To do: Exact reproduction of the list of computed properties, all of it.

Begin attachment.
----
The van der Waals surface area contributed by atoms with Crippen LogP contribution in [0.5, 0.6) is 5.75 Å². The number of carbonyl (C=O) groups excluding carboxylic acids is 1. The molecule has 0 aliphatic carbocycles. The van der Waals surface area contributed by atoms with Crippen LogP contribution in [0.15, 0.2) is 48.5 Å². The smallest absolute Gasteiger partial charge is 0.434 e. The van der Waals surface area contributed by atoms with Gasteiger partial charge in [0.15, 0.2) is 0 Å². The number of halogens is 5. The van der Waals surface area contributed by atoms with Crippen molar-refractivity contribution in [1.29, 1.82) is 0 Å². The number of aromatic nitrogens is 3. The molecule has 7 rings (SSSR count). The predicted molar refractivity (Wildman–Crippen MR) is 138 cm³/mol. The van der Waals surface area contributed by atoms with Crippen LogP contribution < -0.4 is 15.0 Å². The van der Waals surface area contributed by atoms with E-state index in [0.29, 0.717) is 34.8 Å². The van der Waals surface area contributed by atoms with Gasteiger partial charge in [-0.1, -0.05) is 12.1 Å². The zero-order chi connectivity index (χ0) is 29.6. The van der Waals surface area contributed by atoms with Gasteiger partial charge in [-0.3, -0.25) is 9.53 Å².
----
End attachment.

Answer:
The van der Waals surface area contributed by atoms with Crippen LogP contribution in [0.5, 0.6) is 5.75 Å². The number of carbonyl (C=O) groups excluding carboxylic acids is 1. The molecule has 0 aliphatic carbocycles. The van der Waals surface area contributed by atoms with Crippen LogP contribution in [0.15, 0.2) is 48.5 Å². The smallest absolute Gasteiger partial charge is 0.434 e. The van der Waals surface area contributed by atoms with Gasteiger partial charge in [0.15, 0.2) is 0 Å². The number of halogens is 5. The van der Waals surface area contributed by atoms with Crippen molar-refractivity contribution in [1.29, 1.82) is 0 Å². The number of aromatic nitrogens is 3. The molecule has 7 rings (SSSR count). The predicted molar refractivity (Wildman–Crippen MR) is 138 cm³/mol. The van der Waals surface area contributed by atoms with Crippen LogP contribution < -0.4 is 15.0 Å². The van der Waals surface area contributed by atoms with E-state index in [0.29, 0.717) is 34.8 Å². The van der Waals surface area contributed by atoms with Gasteiger partial charge in [-0.1, -0.05) is 12.1 Å². The zero-order chi connectivity index (χ0) is 29.6. The van der Waals surface area contributed by atoms with Gasteiger partial charge in [-0.3, -0.25) is 9.53 Å².